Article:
‘On n’aime pas quelqu’un qui parle notre patois mal’: Native speaker intolerance towards new speaker speech
In a study on new speakers of Athabascan, Gary Holton gives a touching account of how native speakers of these obsolescent varieties ‘laugh mercilessly at their grandchildren’s efforts to learn’ and practice with their reference group. As a result of this linguistic intolerance, new speakers of Athabascan have sought refuge by taking their efforts instead to online discussion groups, pushing a language of largely oral only tradition into new domains of usage.
I've come across a similar case in the context of Francoprovençal: a much understudied grouping of Romance varieties spoken traditionally in parts of France, Switzerland, and Italy by less than 1% of the total regional population (~ 150,000). Emerging new speakers of Francoprovençal form part of the focus of my PhD on variation and change in these varieties.
As with the Athabascan case, new speakers of Francoprovençal are very active online, but struggle in traditional domains.
Fieldwork was conducted in les monts du Lyonnais in France and the Canton of Valais in Switzerland between July and September 2012. During the interviewing phase of the fieldwork, I very soon became aware of the tensions that exist between native speakers and new speakers.
While in those sites explored in France there was a willingness on behalf of native speakers for these varieties to be acquired by younger generations (though questionnaire data suggested that this support stopped short of including Francoprovençal in the school curriculum on a man datory basis), in Valais older native speakers were noticeably recalcitrant to learner speech:
‘On n’aime pas quelqu’un qui parle notre patois mal, on préfère, nous qui sommes de vrais patoisants, qu’on parle français ou alors notre vrai patois, mais pas massacrer le patois’
[We don’t like people who speak our patois badly, we prefer to speak with real patois speakers and to speak either French or our real patois, but not to massacre the patois].
These views were not only expressed to me in interview, but in general are made overtly clear to those younger speakers that are actively trying to acquire and practice the language:
‘Souvent [les anciens] ils rigolent si on fait des fautes […] ils sont sévères avec nous les plus jeunes qui parlons moins bien.’
[Often [the native speakers] they laugh if we make mistakes […] they are harsh with us the younger ones who don’t speak as well].
Why it should be the case that communities in Lyon are more open to the prospect of new speakers acquiring the language than in Valais is not immediately clear. Anecdotally, the answer might lie in the fact that levels of vitality are generally higher in Valais than in les monts du Lyonnais.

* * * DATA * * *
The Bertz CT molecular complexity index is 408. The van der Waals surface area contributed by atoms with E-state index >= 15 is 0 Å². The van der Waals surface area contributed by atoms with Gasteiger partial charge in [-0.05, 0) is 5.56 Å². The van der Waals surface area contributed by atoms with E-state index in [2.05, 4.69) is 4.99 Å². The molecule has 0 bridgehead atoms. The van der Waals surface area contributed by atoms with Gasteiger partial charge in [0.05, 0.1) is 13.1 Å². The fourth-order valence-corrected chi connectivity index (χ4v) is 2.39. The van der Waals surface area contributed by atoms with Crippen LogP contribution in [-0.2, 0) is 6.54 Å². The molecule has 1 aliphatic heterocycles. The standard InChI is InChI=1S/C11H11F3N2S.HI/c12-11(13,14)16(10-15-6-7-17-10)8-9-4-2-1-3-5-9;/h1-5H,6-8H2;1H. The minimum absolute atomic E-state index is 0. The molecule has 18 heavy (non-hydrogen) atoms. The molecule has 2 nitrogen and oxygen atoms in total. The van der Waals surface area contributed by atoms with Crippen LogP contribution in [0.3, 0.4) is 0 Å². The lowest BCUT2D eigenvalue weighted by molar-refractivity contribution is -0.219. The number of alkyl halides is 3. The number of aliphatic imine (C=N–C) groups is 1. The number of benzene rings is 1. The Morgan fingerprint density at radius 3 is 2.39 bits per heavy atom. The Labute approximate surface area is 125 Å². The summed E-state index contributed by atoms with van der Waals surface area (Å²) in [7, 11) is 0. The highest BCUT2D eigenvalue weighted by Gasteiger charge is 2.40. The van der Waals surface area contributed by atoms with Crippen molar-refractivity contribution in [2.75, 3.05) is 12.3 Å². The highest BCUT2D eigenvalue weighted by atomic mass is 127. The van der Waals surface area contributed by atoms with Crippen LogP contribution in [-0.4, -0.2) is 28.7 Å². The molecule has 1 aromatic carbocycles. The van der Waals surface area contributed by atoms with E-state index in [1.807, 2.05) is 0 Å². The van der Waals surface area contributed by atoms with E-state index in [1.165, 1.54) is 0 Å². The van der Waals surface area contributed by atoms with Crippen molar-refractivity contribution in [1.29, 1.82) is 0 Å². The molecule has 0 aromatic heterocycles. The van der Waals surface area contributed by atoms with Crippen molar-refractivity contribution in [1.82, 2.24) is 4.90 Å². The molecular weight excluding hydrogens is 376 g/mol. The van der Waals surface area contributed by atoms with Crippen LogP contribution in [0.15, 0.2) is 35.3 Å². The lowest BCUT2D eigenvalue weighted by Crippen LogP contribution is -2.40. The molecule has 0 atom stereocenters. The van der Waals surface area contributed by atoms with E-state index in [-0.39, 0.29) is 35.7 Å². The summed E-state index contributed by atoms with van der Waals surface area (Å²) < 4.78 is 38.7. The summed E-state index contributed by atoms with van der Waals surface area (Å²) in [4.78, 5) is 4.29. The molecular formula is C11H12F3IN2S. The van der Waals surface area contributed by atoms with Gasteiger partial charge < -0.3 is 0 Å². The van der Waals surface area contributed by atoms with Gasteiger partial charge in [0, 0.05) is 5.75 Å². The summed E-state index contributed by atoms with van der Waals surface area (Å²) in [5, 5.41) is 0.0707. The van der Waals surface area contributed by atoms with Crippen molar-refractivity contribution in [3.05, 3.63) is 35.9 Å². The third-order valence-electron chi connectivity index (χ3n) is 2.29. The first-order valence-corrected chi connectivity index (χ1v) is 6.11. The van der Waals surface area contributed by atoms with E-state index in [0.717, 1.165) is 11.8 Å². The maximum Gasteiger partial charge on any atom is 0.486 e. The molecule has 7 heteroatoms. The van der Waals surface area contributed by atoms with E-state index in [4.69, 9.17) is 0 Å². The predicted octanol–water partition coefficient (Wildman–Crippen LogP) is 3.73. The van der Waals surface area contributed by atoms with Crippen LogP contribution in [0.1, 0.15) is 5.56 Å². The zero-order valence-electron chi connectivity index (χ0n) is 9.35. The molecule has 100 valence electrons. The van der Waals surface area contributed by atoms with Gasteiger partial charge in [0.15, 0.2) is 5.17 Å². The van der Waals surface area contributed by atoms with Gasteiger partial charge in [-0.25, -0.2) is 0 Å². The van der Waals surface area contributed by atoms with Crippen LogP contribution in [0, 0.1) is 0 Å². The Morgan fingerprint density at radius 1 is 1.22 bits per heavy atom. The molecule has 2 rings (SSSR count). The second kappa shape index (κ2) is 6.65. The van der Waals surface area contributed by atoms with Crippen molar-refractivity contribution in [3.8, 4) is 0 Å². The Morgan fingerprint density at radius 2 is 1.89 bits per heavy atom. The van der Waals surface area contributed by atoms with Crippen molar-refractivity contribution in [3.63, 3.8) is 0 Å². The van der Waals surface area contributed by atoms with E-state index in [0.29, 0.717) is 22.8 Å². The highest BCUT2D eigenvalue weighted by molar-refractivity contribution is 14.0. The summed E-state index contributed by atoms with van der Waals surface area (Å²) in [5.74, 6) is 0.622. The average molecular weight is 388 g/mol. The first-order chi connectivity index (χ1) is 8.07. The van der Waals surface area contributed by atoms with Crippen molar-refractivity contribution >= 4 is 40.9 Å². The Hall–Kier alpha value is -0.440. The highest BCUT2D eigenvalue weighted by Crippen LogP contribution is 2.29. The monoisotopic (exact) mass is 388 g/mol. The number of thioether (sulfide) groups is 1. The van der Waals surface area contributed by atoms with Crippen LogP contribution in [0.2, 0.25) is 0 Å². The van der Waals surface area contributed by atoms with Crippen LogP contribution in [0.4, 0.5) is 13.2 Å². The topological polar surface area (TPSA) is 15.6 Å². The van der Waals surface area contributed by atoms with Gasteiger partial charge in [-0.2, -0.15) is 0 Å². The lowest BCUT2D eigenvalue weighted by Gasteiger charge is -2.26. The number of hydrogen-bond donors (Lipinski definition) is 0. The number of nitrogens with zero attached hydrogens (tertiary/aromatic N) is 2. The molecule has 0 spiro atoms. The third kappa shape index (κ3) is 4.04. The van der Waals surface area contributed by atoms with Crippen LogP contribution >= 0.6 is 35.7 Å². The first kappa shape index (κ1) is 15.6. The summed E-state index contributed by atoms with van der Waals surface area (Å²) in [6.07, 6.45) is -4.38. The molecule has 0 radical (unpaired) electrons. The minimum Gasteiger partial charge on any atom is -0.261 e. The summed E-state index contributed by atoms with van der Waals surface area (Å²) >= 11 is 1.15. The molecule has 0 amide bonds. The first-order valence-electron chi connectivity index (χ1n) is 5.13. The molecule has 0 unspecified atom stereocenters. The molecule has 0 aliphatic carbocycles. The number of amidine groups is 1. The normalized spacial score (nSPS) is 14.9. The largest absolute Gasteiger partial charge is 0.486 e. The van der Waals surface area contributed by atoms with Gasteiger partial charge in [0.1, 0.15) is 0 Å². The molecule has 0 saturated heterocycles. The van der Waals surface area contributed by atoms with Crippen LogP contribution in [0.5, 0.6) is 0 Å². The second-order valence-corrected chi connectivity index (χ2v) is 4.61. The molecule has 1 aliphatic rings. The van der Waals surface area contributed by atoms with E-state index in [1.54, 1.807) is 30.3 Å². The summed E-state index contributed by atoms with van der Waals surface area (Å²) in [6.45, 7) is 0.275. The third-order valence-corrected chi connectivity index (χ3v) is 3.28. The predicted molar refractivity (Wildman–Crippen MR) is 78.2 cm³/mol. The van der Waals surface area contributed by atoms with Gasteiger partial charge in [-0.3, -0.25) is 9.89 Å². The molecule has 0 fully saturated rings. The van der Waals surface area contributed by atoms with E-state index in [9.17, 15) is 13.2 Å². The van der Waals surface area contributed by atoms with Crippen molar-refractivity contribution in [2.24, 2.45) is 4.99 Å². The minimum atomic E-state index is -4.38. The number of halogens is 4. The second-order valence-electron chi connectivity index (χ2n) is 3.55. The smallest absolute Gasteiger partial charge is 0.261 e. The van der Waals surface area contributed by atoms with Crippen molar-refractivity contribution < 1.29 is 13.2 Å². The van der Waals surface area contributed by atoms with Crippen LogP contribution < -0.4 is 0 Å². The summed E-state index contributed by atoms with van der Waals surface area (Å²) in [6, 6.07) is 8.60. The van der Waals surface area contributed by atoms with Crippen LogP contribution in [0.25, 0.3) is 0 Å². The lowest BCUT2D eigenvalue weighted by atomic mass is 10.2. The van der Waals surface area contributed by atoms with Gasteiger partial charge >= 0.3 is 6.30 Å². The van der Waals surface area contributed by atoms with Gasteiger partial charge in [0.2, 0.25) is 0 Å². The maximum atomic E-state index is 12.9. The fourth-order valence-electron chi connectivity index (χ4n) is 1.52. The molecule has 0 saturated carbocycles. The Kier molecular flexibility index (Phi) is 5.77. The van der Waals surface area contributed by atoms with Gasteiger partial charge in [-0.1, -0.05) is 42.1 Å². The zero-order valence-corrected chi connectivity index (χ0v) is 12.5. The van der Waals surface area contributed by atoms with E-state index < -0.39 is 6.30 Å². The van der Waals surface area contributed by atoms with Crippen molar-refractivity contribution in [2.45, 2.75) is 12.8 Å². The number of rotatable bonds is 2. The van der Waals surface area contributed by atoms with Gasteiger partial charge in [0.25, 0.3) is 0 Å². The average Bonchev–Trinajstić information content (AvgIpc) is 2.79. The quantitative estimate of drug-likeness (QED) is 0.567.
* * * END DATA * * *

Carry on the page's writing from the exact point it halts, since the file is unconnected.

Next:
Might it then be the case that, as the ‘tip’ towards the dominant language nears completion, native speakers realize all too late the risk of losing their language forever?
For new speakers living in these communities, this can be very frustrating: they have not had the same opportunity to grow up acquiring the language in the same way as their elders did. Their efforts to learn and to reconnect with a distinctive regional identity have taken place entirely in an education context, rather than through inter-generational mother-tongue transmission.
These sentiments are echoed in Dorian’s response to Ladefoged’s ‘Another view of endangered languages’ (1992) in the context of East Sutherland Gaelic: ‘some of the youngest members of their own kin circles have begun to berate them for choosing not to transmit the ancestral language and so allowing it to die’.
As Dorian has said elsewhere, perhaps it would be better, then, if these puristic attitudes towards language were better spent being channeled ‘into forms which are useful rather than harmful’, before it is too late.
Dorian, N. C. 1981. Language Death: The Life Cycle of a Scottish Gaelic Dialect. Philadelphia: University of Pennsylvania Press.
-- -- 1993. ‘A response to Ladefoged’s Other view of endangered languages’, Language, 69 (3), pp. 575-79.
-- -- 1994. ‘Purism vs. compromise in language revitalization and language revival’, Language in Society, 23, pp. 479-94.
Holton, G. 2009. Relearning Athabascan languages in Alaska: creating sustainable language communities through creaolization. In: A. M. Goodfellow (ed.), Speaking of Endangered Languages: Issues in Revitalization. Cambridge: Cambridge University Press, pp. 238-265.
Kasstan, J. R. 2014. The native/non-native dichotomy and questions of language ownership: exploring ‘new speakers’ of Francoprovençal. Paper presented to Sociolinguistics Symposium 20, University of Jyvaskyla.
-- -- 2015. Variation and change in Francoprovençal: A study of an emerging linguistic norm. Unpublished PhD Thesis: Department of English Language and Linguistics, University of Kent.
Ladefoged, P. 1992. ‘Another view of endangered languages’, Language, 68 (4), pp. 809-11.